# Can adding a random intercept change the fixed effect estimates in a regression model?

I am trying to understand how mixed models work. I have heard people say that adding random effects does not change the effect estimates of the fixed effects. However, I have also heard that mixed models allow exploring the effects of a factor within related observations, as opposed to treating all observations as independent. My question is:

Suppose that there was a positive relationship between two variables, x and y, but within each level of some factor z, the relationship was negative (like in figure 2 in this webpage: https://stats.idre.ucla.edu/other/mult-pkg/introduction-to-linear-mixed-models/).

Would adding a random intercept for z change the coefficient for x from positive to negative?

Yes.

This is an example of Simpson's paradox. There are already plenty of resources online explaining Simpson's paradox, so I won't go into it here.

To see this in action, let's look at simulated behavioural data where

• Participants produce a response, $$y$$, in response to varying stimuli, $$x$$.
• Participants' intercepts are normally distributed, $$\alpha_p \sim N(0, 1)$$;
• Participants with higher intercepts are exposed to higher average values of $$x$$, $$\bar x_p = 2\times \alpha_p$$.
• Responses $$y$$ are drawn from the distribution $$y \sim N(\alpha_p - .5\times(x - \bar x_p), 1)$$
library(tidyverse)
library(lme4)

n_subj = 5
n_trials = 20
subj_intercepts = rnorm(n_subj, 0, 1) # Varying intercepts
subj_slopes = rep(-.5, n_subj)        # Everyone has same slope
subj_mx = subj_intercepts*2           # Mean stimulus depends on intercept

# Simulate data
data = data.frame(subject = rep(1:n_subj, each=n_trials),
intercept = rep(subj_intercepts, each=n_trials),
slope = rep(subj_slopes, each=n_trials),
mx = rep(subj_mx, each=n_trials)) %>%
mutate(
x = rnorm(n(), mx, 1),
y = intercept + (x-mx)*slope + rnorm(n(), 0, 1))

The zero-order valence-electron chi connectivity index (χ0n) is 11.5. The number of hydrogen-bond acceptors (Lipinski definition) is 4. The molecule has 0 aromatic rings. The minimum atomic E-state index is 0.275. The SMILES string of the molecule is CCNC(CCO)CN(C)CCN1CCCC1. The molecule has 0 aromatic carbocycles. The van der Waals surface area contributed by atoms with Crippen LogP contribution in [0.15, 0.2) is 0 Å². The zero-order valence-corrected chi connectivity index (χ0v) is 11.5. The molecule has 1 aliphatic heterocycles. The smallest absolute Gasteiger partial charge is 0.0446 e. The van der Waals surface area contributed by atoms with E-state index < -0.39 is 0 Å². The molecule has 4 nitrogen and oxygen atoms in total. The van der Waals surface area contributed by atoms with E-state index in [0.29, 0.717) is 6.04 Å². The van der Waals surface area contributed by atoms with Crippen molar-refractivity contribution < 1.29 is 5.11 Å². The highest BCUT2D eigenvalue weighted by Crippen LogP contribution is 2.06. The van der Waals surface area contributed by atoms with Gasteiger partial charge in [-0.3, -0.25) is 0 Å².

# subject_means = data %>%
#   group_by(subject) %>%
#   summarise_if(is.numeric, mean)
# subject_means %>% select(intercept, slope, x, y) %>% plot()

# Plot
ggplot(data, aes(x, y, color=factor(subject))) +
geom_point() +
stat_smooth(method='lm', se=F) +
stat_smooth(group=1, method='lm', color='black') +
labs(x='Stimulus', y='Response', color='Subject') +
theme_bw(base_size = 18)


Black line shows regression line collapsing across subjects. Coloured lines show individual subjects' regression lines. Note that slope is the same for all subjects --- apparent differences in the plot are due to noise.

# Model without random intercept
lm(y ~ x, data=data) %>% summary() %>% coef()
## Estimate Std. Error   t value     Pr(>|t|)
## (Intercept) -0.1851366 0.16722764 -1.107093 2.709636e-01
## x            0.2952649 0.05825209  5.068743 1.890403e-06

# With random intercept
lmer(y ~ x + (1|subject), data=data) %>% summary() %>% coef()
## Estimate Std. Error   t value
## (Intercept) -1.4682938 1.20586337 -1.217629
## x           -0.5740137 0.09277143 -6.187397

• You beat me to it :) Nice simulation too (+1) Jul 23, 2020 at 11:16
• But covariate x can vary both within and between each subject. Thus, in your mixed-effects model, x coefficient is a combination of two different effects (within and between subjects). If not separated from each other, it is possible for x to actually lead to a Simpson's paradox. However, if one separates these effects, you always can very clearly distinguish between the two sources of effect EVEN IN OLS regression and prevent a Simpson's paradox. HERE is a resource.